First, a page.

The diplomatists see human rights and other concerns for what they are: a platform for creative diplomacy, and not ends in themselves. I think this approach helped us a great deal in 2009, when we won support across countries and regions. The government, however, failed to seize the moment, to use it to promote rather than belittle human rights. It is one thing, after all, to call out what Eric Hobsbawm called “the imperialism of human rights”, and quite another to consider human rights as alien to the country’s culture. To paraphrase a former diplomat, human rights is not a devil to be exorcised, but something to be used for the benefit of all. At the end of the day the responsibility of a country’s State is to its people, and to their well-being. Any regime that strays from this responsibility relinquishes its right to exist. This is the argument the young Gotagogama protesters used.
In the sense that values like democracy and human rights are universal, and apply to every country, every society, every community, I am hence in agreement with civil society. In the sense that they do not exist outside themselves, that international institutions like the IMF consider them universal enough to supersede all other priorities and factors, including their functional jurisdictions, I consider civil society to be in error. That it appears to be growing tired of the UNHRC, the Core Group, and other alliances, shows that it has realised the limits of multilateral engagement and the flaws of its assumptions. A paradigm shift thus seems to be in order. Whether civil society will take the leap remains to be seen.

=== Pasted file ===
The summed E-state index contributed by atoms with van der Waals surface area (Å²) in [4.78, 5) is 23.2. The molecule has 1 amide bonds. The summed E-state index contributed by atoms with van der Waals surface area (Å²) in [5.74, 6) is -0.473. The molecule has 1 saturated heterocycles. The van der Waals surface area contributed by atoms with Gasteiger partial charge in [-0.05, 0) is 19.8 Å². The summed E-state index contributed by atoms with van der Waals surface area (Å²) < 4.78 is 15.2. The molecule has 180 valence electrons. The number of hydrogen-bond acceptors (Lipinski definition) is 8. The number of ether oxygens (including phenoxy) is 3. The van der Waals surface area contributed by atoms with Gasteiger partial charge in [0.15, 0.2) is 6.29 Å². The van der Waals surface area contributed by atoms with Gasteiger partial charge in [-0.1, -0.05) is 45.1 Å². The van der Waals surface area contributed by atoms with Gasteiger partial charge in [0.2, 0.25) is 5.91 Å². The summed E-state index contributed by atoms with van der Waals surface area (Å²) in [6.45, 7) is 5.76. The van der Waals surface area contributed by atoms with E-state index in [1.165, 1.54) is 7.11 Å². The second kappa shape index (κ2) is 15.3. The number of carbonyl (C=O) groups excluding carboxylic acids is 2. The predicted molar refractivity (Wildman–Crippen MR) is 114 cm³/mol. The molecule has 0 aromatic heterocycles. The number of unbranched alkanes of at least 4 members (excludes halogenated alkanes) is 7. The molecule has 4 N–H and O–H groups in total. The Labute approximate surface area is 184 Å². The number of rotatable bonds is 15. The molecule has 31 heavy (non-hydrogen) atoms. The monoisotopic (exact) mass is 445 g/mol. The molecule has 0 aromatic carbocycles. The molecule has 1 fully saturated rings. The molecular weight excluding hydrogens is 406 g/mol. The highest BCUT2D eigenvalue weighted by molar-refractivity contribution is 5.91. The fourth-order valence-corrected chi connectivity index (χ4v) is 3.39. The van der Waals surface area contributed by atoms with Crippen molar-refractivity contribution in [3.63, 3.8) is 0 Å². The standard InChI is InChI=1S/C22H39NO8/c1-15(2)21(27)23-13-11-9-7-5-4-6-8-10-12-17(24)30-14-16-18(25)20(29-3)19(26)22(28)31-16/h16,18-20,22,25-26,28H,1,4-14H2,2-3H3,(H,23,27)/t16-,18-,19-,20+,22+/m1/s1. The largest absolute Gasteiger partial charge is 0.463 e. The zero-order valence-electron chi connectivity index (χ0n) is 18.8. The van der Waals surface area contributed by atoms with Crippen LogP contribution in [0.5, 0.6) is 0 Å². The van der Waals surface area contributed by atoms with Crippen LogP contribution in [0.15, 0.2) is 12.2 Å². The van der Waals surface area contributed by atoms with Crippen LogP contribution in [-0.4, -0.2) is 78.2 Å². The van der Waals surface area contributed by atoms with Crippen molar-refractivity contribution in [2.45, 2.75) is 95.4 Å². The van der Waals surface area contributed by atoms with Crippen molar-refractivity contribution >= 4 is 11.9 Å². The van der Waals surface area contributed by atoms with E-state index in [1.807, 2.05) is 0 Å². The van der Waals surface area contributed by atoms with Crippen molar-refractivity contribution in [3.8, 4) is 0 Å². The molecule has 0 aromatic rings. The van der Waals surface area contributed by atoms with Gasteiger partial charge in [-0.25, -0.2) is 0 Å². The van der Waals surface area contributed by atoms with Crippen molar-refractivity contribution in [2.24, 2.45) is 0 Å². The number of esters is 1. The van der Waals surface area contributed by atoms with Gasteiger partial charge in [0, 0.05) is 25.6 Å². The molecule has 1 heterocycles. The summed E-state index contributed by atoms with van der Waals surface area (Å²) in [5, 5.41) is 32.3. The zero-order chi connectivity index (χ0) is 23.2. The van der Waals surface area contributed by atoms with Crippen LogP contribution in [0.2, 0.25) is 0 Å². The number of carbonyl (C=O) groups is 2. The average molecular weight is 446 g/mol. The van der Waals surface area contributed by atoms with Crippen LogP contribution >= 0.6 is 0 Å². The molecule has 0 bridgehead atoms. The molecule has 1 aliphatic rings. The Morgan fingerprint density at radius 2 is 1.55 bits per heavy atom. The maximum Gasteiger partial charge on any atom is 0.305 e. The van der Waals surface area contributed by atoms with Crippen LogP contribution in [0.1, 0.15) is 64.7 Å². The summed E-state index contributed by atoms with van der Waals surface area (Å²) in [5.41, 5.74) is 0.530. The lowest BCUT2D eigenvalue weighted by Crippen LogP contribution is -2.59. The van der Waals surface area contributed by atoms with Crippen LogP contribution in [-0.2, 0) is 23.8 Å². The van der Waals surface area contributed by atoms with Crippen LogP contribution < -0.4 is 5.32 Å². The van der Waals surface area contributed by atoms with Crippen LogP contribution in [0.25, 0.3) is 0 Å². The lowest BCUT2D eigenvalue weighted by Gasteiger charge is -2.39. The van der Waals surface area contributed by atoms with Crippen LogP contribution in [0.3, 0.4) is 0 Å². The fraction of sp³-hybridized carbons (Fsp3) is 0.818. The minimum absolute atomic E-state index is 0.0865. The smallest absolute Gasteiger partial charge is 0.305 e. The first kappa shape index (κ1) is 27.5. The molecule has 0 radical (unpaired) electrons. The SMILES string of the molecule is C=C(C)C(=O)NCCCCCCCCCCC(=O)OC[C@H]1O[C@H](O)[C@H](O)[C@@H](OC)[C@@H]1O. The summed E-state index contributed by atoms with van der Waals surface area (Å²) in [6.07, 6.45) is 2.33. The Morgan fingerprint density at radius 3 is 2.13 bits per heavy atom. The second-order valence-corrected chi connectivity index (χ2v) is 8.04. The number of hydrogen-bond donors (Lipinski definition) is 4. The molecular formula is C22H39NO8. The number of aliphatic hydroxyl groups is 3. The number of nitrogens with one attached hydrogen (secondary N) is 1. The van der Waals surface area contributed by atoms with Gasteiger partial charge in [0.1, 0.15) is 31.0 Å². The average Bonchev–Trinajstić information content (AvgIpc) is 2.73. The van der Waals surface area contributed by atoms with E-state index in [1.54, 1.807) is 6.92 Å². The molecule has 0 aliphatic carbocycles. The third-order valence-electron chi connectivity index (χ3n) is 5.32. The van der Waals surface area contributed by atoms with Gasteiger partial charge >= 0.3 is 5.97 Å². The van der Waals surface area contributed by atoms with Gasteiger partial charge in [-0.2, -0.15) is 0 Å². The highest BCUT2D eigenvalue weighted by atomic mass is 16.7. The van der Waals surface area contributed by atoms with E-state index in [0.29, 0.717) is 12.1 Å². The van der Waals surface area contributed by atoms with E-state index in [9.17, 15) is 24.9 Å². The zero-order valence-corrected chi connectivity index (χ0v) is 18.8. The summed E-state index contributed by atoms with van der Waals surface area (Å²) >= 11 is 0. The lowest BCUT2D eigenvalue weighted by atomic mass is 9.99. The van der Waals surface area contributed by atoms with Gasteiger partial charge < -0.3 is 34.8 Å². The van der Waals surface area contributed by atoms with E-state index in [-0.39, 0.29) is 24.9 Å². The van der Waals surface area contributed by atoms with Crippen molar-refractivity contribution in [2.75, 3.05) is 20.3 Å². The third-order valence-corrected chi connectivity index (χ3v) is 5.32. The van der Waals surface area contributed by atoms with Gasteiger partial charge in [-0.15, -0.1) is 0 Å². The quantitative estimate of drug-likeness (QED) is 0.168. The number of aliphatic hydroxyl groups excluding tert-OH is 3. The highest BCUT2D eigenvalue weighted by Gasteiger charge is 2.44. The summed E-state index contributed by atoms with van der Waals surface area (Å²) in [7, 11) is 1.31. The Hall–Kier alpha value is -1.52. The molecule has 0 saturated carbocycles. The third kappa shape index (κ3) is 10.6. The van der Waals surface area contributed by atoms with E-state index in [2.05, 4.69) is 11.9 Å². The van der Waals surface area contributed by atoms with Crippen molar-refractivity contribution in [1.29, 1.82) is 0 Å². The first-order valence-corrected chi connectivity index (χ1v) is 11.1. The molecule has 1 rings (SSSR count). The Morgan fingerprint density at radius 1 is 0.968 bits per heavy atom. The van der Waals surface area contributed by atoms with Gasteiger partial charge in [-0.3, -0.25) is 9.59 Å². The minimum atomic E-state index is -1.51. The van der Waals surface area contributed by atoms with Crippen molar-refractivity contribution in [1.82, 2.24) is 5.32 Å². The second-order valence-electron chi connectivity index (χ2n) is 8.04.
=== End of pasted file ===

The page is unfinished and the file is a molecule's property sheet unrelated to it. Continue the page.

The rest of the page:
The writer is an international relations analyst, researcher, and columnist who can be reached at email@example.com